Lacrimoso, a poem by Michael Ball at
Ralph Nas



written by: Michael Ball



Men, old men, measure their real age
not by their years, rather their tears.
In youth, they throttled, then bottled,
their sighs, sobs and wet from their eyes.

Grown men lose sugar lust as they
become softer, sweeter with age.
Grandchild’s kiss, back-of-brain love song,
flicks in dim theaters all make tears.

More damned up drops escape every year.
The same men who gather weekly
to sip and sip coffees for hours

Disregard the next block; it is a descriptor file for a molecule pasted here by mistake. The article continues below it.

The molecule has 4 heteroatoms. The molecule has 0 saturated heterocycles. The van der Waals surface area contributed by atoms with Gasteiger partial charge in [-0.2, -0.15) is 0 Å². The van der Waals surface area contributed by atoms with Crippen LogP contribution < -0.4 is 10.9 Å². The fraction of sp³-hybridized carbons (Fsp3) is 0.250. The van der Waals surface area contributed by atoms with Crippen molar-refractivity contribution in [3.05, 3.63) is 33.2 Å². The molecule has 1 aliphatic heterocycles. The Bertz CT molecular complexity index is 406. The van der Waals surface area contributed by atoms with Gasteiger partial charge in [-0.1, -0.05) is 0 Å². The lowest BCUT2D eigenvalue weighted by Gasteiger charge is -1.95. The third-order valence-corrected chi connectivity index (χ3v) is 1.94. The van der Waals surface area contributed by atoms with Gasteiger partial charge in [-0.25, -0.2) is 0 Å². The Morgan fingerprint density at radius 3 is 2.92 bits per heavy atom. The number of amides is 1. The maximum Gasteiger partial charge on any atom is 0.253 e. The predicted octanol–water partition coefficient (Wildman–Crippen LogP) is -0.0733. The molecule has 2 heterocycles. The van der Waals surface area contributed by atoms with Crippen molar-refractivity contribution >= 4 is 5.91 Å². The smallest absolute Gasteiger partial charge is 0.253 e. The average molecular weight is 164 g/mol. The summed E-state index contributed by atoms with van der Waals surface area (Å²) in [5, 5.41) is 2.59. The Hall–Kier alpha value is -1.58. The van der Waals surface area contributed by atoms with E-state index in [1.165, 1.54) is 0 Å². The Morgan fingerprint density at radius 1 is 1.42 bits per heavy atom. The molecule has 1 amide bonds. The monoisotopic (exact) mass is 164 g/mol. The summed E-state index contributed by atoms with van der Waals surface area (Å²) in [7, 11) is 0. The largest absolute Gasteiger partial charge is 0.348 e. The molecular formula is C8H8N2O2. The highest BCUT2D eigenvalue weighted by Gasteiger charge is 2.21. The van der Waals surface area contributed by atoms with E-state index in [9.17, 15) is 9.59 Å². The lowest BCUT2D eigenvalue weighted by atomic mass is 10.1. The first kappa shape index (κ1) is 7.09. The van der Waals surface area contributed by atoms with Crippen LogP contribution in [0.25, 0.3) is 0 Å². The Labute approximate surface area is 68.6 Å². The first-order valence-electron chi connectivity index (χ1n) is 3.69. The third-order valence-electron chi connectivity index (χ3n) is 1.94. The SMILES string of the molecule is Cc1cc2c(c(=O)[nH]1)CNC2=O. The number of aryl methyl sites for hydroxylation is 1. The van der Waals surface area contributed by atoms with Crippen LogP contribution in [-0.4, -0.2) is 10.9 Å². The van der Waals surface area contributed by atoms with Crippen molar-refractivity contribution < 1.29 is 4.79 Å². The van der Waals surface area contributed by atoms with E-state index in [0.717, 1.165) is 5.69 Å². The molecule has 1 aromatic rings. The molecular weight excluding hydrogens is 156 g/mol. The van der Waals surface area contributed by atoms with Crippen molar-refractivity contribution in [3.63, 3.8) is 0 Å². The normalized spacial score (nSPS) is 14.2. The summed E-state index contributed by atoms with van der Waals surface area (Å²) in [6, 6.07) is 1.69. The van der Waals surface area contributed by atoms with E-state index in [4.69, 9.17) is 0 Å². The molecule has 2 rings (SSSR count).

and tease each other in the booth.

Back to junior high days, ragging
about their hair, wives, lawns and cars.
All is fair…except those stray tears.
Each knows those are now part of life.

When I drove into his carport,
Father-in-law John clung to me.
John’s deep under-eye skin creases
pooled then poured into his cheek crags.

I rushed his young grandsons to bid
an uncomprehending farewell
to Grandma, but predatory,
relentless wild cells got her first.

He could only gasp, “We lost her.”
He could still be a manly man,
but he no longer had to be.

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